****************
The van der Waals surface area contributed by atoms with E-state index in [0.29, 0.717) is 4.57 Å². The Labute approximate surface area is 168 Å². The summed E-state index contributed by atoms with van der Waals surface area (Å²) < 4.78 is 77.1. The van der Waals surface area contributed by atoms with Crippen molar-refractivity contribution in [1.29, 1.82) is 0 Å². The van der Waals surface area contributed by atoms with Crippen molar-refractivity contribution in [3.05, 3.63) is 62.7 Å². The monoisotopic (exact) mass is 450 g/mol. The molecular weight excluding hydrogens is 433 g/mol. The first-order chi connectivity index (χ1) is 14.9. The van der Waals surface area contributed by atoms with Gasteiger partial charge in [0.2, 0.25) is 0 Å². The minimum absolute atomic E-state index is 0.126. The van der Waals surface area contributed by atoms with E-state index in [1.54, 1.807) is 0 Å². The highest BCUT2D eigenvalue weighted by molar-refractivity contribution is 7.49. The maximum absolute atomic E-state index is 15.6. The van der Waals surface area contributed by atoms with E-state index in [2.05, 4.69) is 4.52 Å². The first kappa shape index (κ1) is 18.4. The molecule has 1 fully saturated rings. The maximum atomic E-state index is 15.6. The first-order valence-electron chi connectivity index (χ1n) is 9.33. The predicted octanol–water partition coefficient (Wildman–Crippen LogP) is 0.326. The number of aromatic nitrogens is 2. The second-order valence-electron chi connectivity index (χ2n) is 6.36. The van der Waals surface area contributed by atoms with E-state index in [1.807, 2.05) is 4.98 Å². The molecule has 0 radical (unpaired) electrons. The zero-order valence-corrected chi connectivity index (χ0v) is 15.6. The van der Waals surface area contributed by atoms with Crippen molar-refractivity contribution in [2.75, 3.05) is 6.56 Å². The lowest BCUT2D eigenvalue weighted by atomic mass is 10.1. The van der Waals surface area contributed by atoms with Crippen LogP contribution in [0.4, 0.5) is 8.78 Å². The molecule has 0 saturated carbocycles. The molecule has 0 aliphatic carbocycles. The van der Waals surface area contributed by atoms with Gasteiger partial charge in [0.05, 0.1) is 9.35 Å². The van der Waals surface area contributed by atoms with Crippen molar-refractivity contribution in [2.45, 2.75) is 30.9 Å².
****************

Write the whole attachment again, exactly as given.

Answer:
The van der Waals surface area contributed by atoms with E-state index in [0.29, 0.717) is 4.57 Å². The Labute approximate surface area is 168 Å². The summed E-state index contributed by atoms with van der Waals surface area (Å²) < 4.78 is 77.1. The van der Waals surface area contributed by atoms with Crippen molar-refractivity contribution in [1.29, 1.82) is 0 Å². The van der Waals surface area contributed by atoms with Crippen molar-refractivity contribution in [3.05, 3.63) is 62.7 Å². The monoisotopic (exact) mass is 450 g/mol. The molecular weight excluding hydrogens is 433 g/mol. The first-order chi connectivity index (χ1) is 14.9. The van der Waals surface area contributed by atoms with Gasteiger partial charge in [0.2, 0.25) is 0 Å². The minimum absolute atomic E-state index is 0.126. The van der Waals surface area contributed by atoms with E-state index in [1.54, 1.807) is 0 Å². The highest BCUT2D eigenvalue weighted by molar-refractivity contribution is 7.49. The maximum absolute atomic E-state index is 15.6. The van der Waals surface area contributed by atoms with E-state index in [2.05, 4.69) is 4.52 Å². The first kappa shape index (κ1) is 18.4. The molecule has 1 fully saturated rings. The maximum atomic E-state index is 15.6. The first-order valence-electron chi connectivity index (χ1n) is 9.33. The predicted octanol–water partition coefficient (Wildman–Crippen LogP) is 0.326. The number of aromatic nitrogens is 2. The second-order valence-electron chi connectivity index (χ2n) is 6.36. The van der Waals surface area contributed by atoms with E-state index in [1.807, 2.05) is 4.98 Å². The molecule has 0 radical (unpaired) electrons. The zero-order valence-corrected chi connectivity index (χ0v) is 15.6. The van der Waals surface area contributed by atoms with Crippen molar-refractivity contribution in [2.75, 3.05) is 6.56 Å². The lowest BCUT2D eigenvalue weighted by atomic mass is 10.1. The van der Waals surface area contributed by atoms with Crippen LogP contribution in [0.4, 0.5) is 8.78 Å². The molecule has 0 saturated carbocycles. The molecule has 0 aliphatic carbocycles. The van der Waals surface area contributed by atoms with Gasteiger partial charge in [0.05, 0.1) is 9.35 Å². The van der Waals surface area contributed by atoms with Crippen molar-refractivity contribution in [2.45, 2.75) is 30.9 Å².